Using a Bat Detector to listen out for flying friends



Believe it or not, it’s Autumn, you’d be forgiven for thinking we were still waiting on Summer, but I’m afraid for this year, that’s your lot!  You can see signs of the change all around, Trees beginning to change colour, a scattering of birch leaves in the wind, a heavy dew in the morning.

One of the most noticeable signs is the change in light levels, the nights are definitely drawing in, bringing an end to the long summer days we’ve been enjoying. This always make me feel a bit gloomy in myself, but it does actually bring with it one big advantage – the chance to see bats!

Many bat species are most active around about dusk and dawn, using their incredible echolocation abilities to hunt moths and other flying insects in the near darkness. In mid-summer you have to wait until nearly midnight if you want to go bat spotting, but at this time of year we can go out looking and still get to our beds at a decent hour!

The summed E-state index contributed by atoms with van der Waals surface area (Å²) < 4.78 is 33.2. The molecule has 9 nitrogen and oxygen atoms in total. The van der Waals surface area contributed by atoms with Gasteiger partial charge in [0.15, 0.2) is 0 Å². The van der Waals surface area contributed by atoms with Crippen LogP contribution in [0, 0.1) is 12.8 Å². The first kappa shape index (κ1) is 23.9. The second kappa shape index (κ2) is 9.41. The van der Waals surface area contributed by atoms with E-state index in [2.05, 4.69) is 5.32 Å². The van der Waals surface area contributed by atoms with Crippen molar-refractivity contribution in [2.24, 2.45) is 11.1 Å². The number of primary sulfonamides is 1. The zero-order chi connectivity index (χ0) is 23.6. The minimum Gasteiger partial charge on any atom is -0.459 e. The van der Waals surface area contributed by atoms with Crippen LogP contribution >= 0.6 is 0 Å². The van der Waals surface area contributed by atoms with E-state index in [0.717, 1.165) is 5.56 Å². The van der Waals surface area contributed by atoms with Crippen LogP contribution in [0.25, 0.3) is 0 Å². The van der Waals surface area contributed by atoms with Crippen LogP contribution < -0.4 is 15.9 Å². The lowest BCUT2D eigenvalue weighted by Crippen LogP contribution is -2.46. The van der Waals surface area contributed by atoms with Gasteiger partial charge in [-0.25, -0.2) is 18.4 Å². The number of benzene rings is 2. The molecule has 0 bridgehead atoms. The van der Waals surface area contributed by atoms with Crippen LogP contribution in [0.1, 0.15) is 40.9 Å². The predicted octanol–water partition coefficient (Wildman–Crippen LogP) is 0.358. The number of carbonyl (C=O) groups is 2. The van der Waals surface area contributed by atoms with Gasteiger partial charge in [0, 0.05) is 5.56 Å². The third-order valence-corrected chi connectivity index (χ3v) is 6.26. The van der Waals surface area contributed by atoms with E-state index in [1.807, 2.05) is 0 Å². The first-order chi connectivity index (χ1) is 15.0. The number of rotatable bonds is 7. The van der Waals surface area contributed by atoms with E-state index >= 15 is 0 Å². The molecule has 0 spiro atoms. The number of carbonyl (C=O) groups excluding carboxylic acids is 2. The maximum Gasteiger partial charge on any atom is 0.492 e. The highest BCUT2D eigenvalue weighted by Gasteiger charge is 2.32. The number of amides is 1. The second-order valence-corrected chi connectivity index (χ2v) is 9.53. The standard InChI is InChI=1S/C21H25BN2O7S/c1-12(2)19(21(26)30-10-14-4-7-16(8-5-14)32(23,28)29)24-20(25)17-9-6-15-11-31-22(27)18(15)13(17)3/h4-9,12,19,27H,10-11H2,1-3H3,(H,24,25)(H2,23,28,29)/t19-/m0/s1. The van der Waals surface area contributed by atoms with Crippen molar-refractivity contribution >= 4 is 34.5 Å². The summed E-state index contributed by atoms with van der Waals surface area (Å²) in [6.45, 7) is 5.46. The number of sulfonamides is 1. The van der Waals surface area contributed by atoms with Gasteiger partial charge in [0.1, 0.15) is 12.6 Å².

This is an important time for bats, September is the peak month for mating activity and the males are out working hard trying to impress the ladies with special calls and flight displays. As well as mating, bats at this time of year have to put some serious effort in to put some on some weight, building up their fat reserves which will allow them to sleep away the winter.

Cumbernauld Living Landscape will be running a bat walk on the 18th September at the Community Park where we’ll take a walk with special bat detectors to see what we can see and hear flying around. If you’d like to join us you can find more details on our facebook page or events calendar.


Paul Barclay